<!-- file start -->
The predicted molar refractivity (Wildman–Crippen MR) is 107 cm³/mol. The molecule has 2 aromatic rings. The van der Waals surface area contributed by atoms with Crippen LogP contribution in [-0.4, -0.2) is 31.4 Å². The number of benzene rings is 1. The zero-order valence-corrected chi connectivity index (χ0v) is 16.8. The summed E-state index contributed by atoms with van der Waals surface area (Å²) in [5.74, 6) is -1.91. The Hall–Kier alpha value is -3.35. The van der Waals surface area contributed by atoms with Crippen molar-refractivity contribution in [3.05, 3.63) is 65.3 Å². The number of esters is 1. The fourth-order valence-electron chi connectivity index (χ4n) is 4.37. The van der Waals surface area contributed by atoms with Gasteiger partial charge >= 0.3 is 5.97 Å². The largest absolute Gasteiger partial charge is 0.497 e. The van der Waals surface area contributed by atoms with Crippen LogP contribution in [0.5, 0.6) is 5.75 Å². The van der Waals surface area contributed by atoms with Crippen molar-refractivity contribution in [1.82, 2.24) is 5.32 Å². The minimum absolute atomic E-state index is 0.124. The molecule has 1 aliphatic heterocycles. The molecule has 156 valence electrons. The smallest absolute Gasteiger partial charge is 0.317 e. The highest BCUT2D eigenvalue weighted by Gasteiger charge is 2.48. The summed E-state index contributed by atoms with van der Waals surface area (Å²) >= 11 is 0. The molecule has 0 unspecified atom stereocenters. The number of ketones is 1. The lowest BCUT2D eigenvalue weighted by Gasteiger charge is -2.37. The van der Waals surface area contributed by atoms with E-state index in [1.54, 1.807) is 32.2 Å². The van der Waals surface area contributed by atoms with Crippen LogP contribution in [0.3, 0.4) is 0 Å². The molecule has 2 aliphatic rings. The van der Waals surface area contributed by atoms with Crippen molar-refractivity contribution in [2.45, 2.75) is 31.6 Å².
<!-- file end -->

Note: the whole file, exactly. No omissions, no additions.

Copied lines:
The predicted molar refractivity (Wildman–Crippen MR) is 107 cm³/mol. The molecule has 2 aromatic rings. The van der Waals surface area contributed by atoms with Crippen LogP contribution in [-0.4, -0.2) is 31.4 Å². The number of benzene rings is 1. The zero-order valence-corrected chi connectivity index (χ0v) is 16.8. The summed E-state index contributed by atoms with van der Waals surface area (Å²) in [5.74, 6) is -1.91. The Hall–Kier alpha value is -3.35. The van der Waals surface area contributed by atoms with Crippen molar-refractivity contribution in [3.05, 3.63) is 65.3 Å². The number of esters is 1. The fourth-order valence-electron chi connectivity index (χ4n) is 4.37. The van der Waals surface area contributed by atoms with Gasteiger partial charge >= 0.3 is 5.97 Å². The largest absolute Gasteiger partial charge is 0.497 e. The van der Waals surface area contributed by atoms with Crippen LogP contribution in [0.5, 0.6) is 5.75 Å². The van der Waals surface area contributed by atoms with Crippen molar-refractivity contribution in [1.82, 2.24) is 5.32 Å². The minimum absolute atomic E-state index is 0.124. The molecule has 1 aliphatic heterocycles. The molecule has 156 valence electrons. The smallest absolute Gasteiger partial charge is 0.317 e. The highest BCUT2D eigenvalue weighted by Gasteiger charge is 2.48. The summed E-state index contributed by atoms with van der Waals surface area (Å²) >= 11 is 0. The molecule has 0 unspecified atom stereocenters. The number of ketones is 1. The lowest BCUT2D eigenvalue weighted by Gasteiger charge is -2.37. The van der Waals surface area contributed by atoms with E-state index in [1.54, 1.807) is 32.2 Å². The van der Waals surface area contributed by atoms with Crippen LogP contribution in [0.3, 0.4) is 0 Å². The molecule has 2 aliphatic rings. The van der Waals surface area contributed by atoms with Crippen molar-refractivity contribution in [2.45, 2.75) is 31.6 Å².